Borders: Here, there and everywhere

Notes from the Western Periphery

CROSS-BORDER FRIENDSHIP Polish bikers arrive bearing gifts to for a newply restored church and convent in the Ukrainian city of Zółkiew.

Polish-Ukrainian relations offer instructive insights for other bordering nations with difficult histories

John Bradley

When the Soviet Bloc collapsed in 1989, the iron curtain fractured into many smaller, more permeable borders. During the 1990s, Irish economic success attracted attention from the queue of applicants for EU membership as they rebuilt their shattered economies. They had much greater understanding of Ireland’s successful development strategies than I had ever found in Belfast!
However, North-South Irish research had taught me that the concept of a ‘border’ is complex and multidimensional. Some borders were dramatic frontiers, separating the forces of darkness and light, like the terrifying watch towers that I observed in the 1970s on the border between Austria and Hungary, or the crude, inhuman Berlin Wall. But as time passed and the EU enlarged, national borders gradually ceased to be harassing and disruptive barriers.

Changing borders
In the 1990s I worked on the former GDR (or East Germany), after reunification. Similarities with Northern Ireland were striking. Both regions had remnants of decaying heavy industries, left over from a previous era; both had large public sectors, substituting for weak private sectors; both were utterly dependent on external financial subvention.  
Later, on my first visit to Wrocław in 2002, my Polish colleague took me on a tour of his beautiful city. In one sector, which appeared more ‘drab’ than the historical centre, he told me that when the Soviet army surrounded and laid siege to Wrocław in late 1944, the Germans demolished buildings and built an air strip to fly in supplies.
My reaction was one of anger that yet another Polish city should be mutilated by occupying German forces.
Then I realised that until 1945, Wrocław was a German city (Breslau), and only became Polish when their border was pushed 200 kilometres west as part of the postwar settlement.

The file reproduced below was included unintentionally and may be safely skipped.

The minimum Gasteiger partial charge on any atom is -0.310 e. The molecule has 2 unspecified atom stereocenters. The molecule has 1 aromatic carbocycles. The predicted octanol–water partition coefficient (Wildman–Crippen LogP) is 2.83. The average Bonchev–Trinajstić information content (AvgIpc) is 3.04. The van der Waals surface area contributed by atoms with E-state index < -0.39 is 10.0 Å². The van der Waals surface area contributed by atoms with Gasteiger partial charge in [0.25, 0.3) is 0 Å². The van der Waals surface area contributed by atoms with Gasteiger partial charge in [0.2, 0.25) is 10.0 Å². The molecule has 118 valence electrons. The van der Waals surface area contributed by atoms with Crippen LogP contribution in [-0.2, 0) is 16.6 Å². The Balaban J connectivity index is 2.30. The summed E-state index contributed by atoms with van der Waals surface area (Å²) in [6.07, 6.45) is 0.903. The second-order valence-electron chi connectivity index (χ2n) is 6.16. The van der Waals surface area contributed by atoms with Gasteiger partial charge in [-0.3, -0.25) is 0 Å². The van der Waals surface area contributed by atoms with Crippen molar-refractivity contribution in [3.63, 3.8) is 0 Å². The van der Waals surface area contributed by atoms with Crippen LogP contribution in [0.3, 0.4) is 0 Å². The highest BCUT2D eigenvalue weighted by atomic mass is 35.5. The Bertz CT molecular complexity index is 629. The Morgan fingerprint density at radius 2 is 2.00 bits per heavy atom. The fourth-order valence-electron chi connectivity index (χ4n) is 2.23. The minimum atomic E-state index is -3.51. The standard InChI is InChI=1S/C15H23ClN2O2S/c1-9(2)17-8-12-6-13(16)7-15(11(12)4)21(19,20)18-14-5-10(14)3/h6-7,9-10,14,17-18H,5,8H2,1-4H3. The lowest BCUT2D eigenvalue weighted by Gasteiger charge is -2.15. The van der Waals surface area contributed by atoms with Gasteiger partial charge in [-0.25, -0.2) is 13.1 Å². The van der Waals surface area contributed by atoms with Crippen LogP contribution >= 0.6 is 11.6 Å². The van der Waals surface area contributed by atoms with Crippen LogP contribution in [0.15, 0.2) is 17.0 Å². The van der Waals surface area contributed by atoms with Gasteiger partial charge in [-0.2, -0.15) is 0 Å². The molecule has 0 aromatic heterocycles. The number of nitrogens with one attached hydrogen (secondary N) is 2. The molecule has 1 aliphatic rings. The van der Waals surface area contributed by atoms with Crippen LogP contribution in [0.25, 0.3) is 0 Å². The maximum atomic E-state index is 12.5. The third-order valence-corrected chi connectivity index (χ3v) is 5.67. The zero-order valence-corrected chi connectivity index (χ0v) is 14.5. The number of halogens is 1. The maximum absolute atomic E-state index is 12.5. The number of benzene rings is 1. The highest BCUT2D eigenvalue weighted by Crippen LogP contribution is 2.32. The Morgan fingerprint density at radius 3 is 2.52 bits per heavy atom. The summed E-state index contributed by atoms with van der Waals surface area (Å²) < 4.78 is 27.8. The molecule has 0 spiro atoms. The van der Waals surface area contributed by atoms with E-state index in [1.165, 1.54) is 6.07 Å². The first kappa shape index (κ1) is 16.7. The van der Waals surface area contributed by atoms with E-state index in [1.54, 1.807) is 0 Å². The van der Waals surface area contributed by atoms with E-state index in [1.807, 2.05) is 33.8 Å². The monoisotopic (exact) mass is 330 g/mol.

The land that Poland gained in the west in 1945 was offset by losses in the east. Pre-war eastern Poland – centered on the city of Lvov – became western Ukraine. Many ethnic Poles were expelled to the new western regions, which had previously been German territory.
Complexities and legacies
One might expect that Polish-Ukrainian relations would be tetchy and fractious. Yet during the civic convulsions that broke out after pro-Russian hardliners tried to ‘fix’ the Presidential election of November 22, 2004 (leading to the so-called Orange Revolution), the Polish President, Alexander Kwasniewski, played a constructive role. He worked hard to alert the EU to the need for a satisfactory resolution to the flawed election and negotiated alongside the EU to ensure a peaceful outcome of the crisis.
In September 2006, I visited the western part of the Ukraine and saw some of the complexities and legacies of Polish-Ukrainian history.
Before reaching the Ukrainian border from Poland, we passed through Bełżec, site of a notorious Nazi death camp where half a million of the Jewish community were murdered. Many of the Ukrainian towns that we subsequently visited had also suffered from murderous activities of the SS Einsatzcommando squads, as they systematically exterminated Jewish communities who had played a vibrant part in the history of this region since the Middle Ages.
Passing through Żółkiew, we witnessed a charming example of spontaneous Polish-Ukrainian friendship. An awesome Polish Harley-Davidson motorcycle club arrived, noisy and clad in black leather. But they had come bearing gifts for the clergy of the newly restored Catholic church and convent. An excited nun can just be seen to the right of the photo, dashing off to announce the good news!
When Poland was restored to nationhood by the Treaty of Versailles in 1919, a complex war broke out between Ukrainian nationalists, Poles, the Red Army and White Russian forces. An armistice resulted in the division of Ukraine between Poland and the Soviet Union. Young Polish soldiers who died fighting for independence were buried in the Lvov cemetery, now part of Ukraine.
In December 1991, when the Soviet Union collapsed, Poland was the first country to recognise the independence of Ukraine and a joint declaration of reconciliation was signed in 1997. Today the Polish war graves in Lvov have been renovated, and are a tangible, focal point of reconciliation.

Unifying badges
Struggles with the Ottoman Empire also left their mark on the Ukraine. Most intriguing was a minaret attached to a Catholic church, which had been seized by the Turks and used as a mosque, and then reverted to its original use. The minaret was left in place, but is now used as a bell tower, topped by a Christian statue.
As we re-crossed the border back into Poland, final images and sounds of the Ukraine were of the Basilian monks of the monastery at Krechow. The churches and monasteries – of various faiths, including the few remaining synagogues – were being reconstructed. As in Poland, they became a unifying badge of nationality.
The Polish approach is to reconcile with their Ukrainian neighbours, best realised through the Ukraine eventually joining the EU. Residual tensions remain between the Polish and Ukrainian people and cultures, but little of the uncooperative bitterness so characteristic of Irish North-South relations, which continues to divide the communities in the North so deeply.
Interestingly, the Department of Foreign Affairs has just announced the opening of the Embassy of Ireland in Ukraine’s capital, Kyiv.

John Bradley was a professor at the ESRI and has published on the island economy of Ireland, EU development policy, industrial strategy and economic modelling.